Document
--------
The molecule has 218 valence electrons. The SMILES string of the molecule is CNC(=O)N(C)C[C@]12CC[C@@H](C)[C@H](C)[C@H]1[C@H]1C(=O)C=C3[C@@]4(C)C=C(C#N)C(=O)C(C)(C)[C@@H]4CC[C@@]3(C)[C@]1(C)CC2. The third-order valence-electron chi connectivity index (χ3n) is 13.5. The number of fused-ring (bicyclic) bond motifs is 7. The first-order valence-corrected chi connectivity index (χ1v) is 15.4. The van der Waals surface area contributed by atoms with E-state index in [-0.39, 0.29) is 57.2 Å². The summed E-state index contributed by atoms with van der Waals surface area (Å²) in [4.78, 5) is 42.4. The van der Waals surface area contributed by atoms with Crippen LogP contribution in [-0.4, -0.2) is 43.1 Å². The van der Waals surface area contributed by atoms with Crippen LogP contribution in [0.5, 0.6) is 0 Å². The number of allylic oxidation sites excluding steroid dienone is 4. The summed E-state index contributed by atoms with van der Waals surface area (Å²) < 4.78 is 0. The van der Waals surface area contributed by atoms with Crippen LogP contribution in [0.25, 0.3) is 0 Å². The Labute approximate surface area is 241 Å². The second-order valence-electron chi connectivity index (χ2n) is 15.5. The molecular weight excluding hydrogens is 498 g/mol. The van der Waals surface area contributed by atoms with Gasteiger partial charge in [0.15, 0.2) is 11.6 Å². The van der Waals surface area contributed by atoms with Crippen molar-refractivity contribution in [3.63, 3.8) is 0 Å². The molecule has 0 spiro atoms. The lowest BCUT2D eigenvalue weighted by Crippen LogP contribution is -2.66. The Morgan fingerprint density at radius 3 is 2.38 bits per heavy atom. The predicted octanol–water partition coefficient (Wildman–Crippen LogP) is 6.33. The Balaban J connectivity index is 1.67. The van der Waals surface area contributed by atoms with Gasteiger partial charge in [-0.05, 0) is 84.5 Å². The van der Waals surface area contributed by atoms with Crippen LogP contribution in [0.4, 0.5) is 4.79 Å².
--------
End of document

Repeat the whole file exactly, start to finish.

The molecule has 218 valence electrons. The SMILES string of the molecule is CNC(=O)N(C)C[C@]12CC[C@@H](C)[C@H](C)[C@H]1[C@H]1C(=O)C=C3[C@@]4(C)C=C(C#N)C(=O)C(C)(C)[C@@H]4CC[C@@]3(C)[C@]1(C)CC2. The third-order valence-electron chi connectivity index (χ3n) is 13.5. The number of fused-ring (bicyclic) bond motifs is 7. The first-order valence-corrected chi connectivity index (χ1v) is 15.4. The van der Waals surface area contributed by atoms with E-state index in [-0.39, 0.29) is 57.2 Å². The summed E-state index contributed by atoms with van der Waals surface area (Å²) in [4.78, 5) is 42.4. The van der Waals surface area contributed by atoms with Crippen LogP contribution in [-0.4, -0.2) is 43.1 Å². The van der Waals surface area contributed by atoms with Crippen LogP contribution in [0.5, 0.6) is 0 Å². The number of allylic oxidation sites excluding steroid dienone is 4. The summed E-state index contributed by atoms with van der Waals surface area (Å²) < 4.78 is 0. The van der Waals surface area contributed by atoms with Crippen LogP contribution in [0.25, 0.3) is 0 Å². The Labute approximate surface area is 241 Å². The second-order valence-electron chi connectivity index (χ2n) is 15.5. The molecular weight excluding hydrogens is 498 g/mol. The van der Waals surface area contributed by atoms with Gasteiger partial charge in [0.15, 0.2) is 11.6 Å². The van der Waals surface area contributed by atoms with Crippen molar-refractivity contribution in [3.63, 3.8) is 0 Å². The molecule has 0 spiro atoms. The lowest BCUT2D eigenvalue weighted by Crippen LogP contribution is -2.66. The Morgan fingerprint density at radius 3 is 2.38 bits per heavy atom. The predicted octanol–water partition coefficient (Wildman–Crippen LogP) is 6.33. The Balaban J connectivity index is 1.67. The van der Waals surface area contributed by atoms with Gasteiger partial charge in [-0.05, 0) is 84.5 Å². The van der Waals surface area contributed by atoms with Crippen LogP contribution in [0.4, 0.5) is 4.79 Å².